A warrant of control allows county court bailiffs to seize the goods or money of the debtor at their address(es) provided they can gain access. The goods will then be sold at auction to pay back the landlord.
There is a hard limit of £5000 that county court bailiffs can recover for most tenancies. This limit is either the full total of the judgement when paying in full or, if the landlord is only chasing individual instalments on a payment plan, the instalments must total less than £5000.
If you have a judgement for debts above £5000 with no instalment options, or the instalments are for more than £5000 at a time, you will need to apply for the judgement to be transferred to the High Court using the N293A form so that a high court enforcement officer can act on it instead. This is more complicated and expensive than the warrant of control and a landlord should look to speak to a solicitor or a high court enforcement officer for assistance proceeding.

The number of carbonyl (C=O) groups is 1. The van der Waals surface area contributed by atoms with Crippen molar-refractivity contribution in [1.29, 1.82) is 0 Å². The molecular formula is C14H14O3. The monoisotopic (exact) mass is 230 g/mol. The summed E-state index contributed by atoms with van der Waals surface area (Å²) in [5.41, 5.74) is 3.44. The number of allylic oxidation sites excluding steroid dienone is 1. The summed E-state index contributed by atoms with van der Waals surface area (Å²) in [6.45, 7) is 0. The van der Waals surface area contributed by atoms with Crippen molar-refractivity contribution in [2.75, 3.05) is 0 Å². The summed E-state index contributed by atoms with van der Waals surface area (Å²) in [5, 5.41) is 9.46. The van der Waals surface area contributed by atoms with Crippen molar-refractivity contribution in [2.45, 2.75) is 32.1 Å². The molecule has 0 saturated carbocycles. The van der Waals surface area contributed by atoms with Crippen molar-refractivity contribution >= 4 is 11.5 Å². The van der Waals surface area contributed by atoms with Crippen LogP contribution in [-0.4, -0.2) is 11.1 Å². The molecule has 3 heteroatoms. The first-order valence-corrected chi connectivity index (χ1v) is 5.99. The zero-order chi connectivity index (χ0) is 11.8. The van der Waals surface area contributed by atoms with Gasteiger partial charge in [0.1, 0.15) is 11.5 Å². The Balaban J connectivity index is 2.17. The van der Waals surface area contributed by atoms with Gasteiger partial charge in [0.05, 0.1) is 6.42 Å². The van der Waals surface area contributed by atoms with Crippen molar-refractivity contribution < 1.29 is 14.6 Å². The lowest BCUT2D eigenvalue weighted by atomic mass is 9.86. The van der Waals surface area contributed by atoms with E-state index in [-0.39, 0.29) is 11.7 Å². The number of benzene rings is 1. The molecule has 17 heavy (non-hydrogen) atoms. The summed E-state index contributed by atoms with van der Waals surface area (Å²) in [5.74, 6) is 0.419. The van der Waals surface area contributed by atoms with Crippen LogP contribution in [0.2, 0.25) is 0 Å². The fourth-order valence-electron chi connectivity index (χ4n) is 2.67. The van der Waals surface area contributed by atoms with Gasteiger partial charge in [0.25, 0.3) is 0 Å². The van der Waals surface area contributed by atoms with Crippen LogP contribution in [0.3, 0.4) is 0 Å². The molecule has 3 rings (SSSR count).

Where your case started will affect how you apply for a warrant of control.
Where the case is started via the Moneyclaim website you can apply for a warrant online by selecting the 'warrant' option in the claims overview section. You will then have to pay the fee of £77 for the warrant.
For enforcing other judgements such as those from serving a Section 8 notice, a fee of £110 should be paid as a cheque to 'HMCTS' sent to the county court that made the possession order along with a completed N323 form.
The limit of £5000 includes the fee of £77 for warrants requested on Moneyclaim or £110 for other warrants so the claim is actually limited to £4923 or £4890 depending on the method used.
While costs are accurate at the time of writing EX50 document.
Depending on the judgement's payment periods the landlord can use a warrant once the debtor has missed whichever is larger from:
One month's payment or £50 of payments
Four weekly payments or £50 of payments.
The debtor has a judgement to pay £45 monthly. They miss a payment but this is less than £50 so you must wait until a second payment is missed.
Generally, this is best used for tenants who have an expensive car or items of value that you know will be recoverable from the tenant and worth selling at auction.